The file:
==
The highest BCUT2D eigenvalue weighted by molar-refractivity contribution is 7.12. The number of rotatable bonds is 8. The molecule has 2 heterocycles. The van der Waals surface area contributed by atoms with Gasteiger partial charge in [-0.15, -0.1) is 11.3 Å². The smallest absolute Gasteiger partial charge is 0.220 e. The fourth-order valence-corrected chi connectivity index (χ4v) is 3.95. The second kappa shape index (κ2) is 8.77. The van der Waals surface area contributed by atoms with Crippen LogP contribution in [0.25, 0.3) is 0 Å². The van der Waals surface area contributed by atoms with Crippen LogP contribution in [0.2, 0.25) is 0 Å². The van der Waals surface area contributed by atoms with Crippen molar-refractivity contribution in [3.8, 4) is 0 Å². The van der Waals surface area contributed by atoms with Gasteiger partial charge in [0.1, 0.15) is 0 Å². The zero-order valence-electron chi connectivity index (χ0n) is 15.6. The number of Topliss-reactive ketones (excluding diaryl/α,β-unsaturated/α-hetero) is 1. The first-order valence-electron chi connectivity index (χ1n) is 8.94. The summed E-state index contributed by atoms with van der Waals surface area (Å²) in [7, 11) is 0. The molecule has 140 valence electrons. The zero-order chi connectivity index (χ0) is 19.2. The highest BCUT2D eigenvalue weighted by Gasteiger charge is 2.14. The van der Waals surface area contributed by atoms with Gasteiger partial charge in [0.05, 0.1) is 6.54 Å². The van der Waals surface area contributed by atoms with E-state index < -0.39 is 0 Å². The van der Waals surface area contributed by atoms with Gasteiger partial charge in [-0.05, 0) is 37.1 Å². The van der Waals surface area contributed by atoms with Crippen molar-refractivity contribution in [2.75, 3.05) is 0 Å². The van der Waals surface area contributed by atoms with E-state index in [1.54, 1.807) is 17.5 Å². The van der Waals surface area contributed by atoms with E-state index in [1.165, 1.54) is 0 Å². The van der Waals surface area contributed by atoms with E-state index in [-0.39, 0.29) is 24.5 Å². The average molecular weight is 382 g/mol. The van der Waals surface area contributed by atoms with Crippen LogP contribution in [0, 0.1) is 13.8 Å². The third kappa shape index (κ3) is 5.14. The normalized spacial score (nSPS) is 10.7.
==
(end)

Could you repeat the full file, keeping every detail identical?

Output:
The highest BCUT2D eigenvalue weighted by molar-refractivity contribution is 7.12. The number of rotatable bonds is 8. The molecule has 2 heterocycles. The van der Waals surface area contributed by atoms with Gasteiger partial charge in [-0.15, -0.1) is 11.3 Å². The smallest absolute Gasteiger partial charge is 0.220 e. The fourth-order valence-corrected chi connectivity index (χ4v) is 3.95. The second kappa shape index (κ2) is 8.77. The van der Waals surface area contributed by atoms with Crippen LogP contribution in [0.25, 0.3) is 0 Å². The van der Waals surface area contributed by atoms with Crippen LogP contribution in [0.2, 0.25) is 0 Å². The van der Waals surface area contributed by atoms with Crippen molar-refractivity contribution in [3.8, 4) is 0 Å². The van der Waals surface area contributed by atoms with Gasteiger partial charge in [0.1, 0.15) is 0 Å². The zero-order valence-electron chi connectivity index (χ0n) is 15.6. The number of Topliss-reactive ketones (excluding diaryl/α,β-unsaturated/α-hetero) is 1. The first-order valence-electron chi connectivity index (χ1n) is 8.94. The summed E-state index contributed by atoms with van der Waals surface area (Å²) in [7, 11) is 0. The molecule has 140 valence electrons. The zero-order chi connectivity index (χ0) is 19.2. The highest BCUT2D eigenvalue weighted by Gasteiger charge is 2.14. The van der Waals surface area contributed by atoms with Gasteiger partial charge in [0.05, 0.1) is 6.54 Å². The van der Waals surface area contributed by atoms with E-state index < -0.39 is 0 Å². The van der Waals surface area contributed by atoms with Gasteiger partial charge in [-0.05, 0) is 37.1 Å². The van der Waals surface area contributed by atoms with Crippen molar-refractivity contribution in [2.75, 3.05) is 0 Å². The van der Waals surface area contributed by atoms with E-state index in [1.54, 1.807) is 17.5 Å². The van der Waals surface area contributed by atoms with E-state index in [1.165, 1.54) is 0 Å². The van der Waals surface area contributed by atoms with E-state index in [-0.39, 0.29) is 24.5 Å². The average molecular weight is 382 g/mol. The van der Waals surface area contributed by atoms with Crippen LogP contribution in [0, 0.1) is 13.8 Å². The third kappa shape index (κ3) is 5.14. The normalized spacial score (nSPS) is 10.7.